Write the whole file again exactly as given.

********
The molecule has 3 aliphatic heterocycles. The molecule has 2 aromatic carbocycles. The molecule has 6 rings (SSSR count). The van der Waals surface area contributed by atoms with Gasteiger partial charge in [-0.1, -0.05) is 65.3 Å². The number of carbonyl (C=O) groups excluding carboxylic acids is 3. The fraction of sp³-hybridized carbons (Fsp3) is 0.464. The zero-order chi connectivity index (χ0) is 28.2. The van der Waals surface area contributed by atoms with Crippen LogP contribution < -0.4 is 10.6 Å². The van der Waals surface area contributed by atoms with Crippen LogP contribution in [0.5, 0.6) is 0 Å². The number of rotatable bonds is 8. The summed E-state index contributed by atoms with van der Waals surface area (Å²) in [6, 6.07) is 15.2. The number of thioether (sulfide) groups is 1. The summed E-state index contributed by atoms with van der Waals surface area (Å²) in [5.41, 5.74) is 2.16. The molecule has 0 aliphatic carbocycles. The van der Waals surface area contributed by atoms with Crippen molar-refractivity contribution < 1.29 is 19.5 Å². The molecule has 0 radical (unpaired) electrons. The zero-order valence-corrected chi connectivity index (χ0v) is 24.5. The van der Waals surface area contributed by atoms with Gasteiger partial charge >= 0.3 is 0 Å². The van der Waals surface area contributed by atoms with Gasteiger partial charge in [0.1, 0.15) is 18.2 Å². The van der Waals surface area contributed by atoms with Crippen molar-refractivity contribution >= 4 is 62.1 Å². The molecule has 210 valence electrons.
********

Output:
The molecule has 3 aliphatic heterocycles. The molecule has 2 aromatic carbocycles. The molecule has 6 rings (SSSR count). The van der Waals surface area contributed by atoms with Gasteiger partial charge in [-0.1, -0.05) is 65.3 Å². The number of carbonyl (C=O) groups excluding carboxylic acids is 3. The fraction of sp³-hybridized carbons (Fsp3) is 0.464. The zero-order chi connectivity index (χ0) is 28.2. The van der Waals surface area contributed by atoms with Crippen LogP contribution < -0.4 is 10.6 Å². The van der Waals surface area contributed by atoms with Crippen LogP contribution in [0.5, 0.6) is 0 Å². The number of rotatable bonds is 8. The summed E-state index contributed by atoms with van der Waals surface area (Å²) in [6, 6.07) is 15.2. The number of thioether (sulfide) groups is 1. The summed E-state index contributed by atoms with van der Waals surface area (Å²) in [5.41, 5.74) is 2.16. The molecule has 0 aliphatic carbocycles. The van der Waals surface area contributed by atoms with Crippen molar-refractivity contribution < 1.29 is 19.5 Å². The molecule has 0 radical (unpaired) electrons. The zero-order valence-corrected chi connectivity index (χ0v) is 24.5. The van der Waals surface area contributed by atoms with Gasteiger partial charge >= 0.3 is 0 Å². The van der Waals surface area contributed by atoms with Gasteiger partial charge in [0.1, 0.15) is 18.2 Å². The van der Waals surface area contributed by atoms with Crippen molar-refractivity contribution >= 4 is 62.1 Å². The molecule has 210 valence electrons.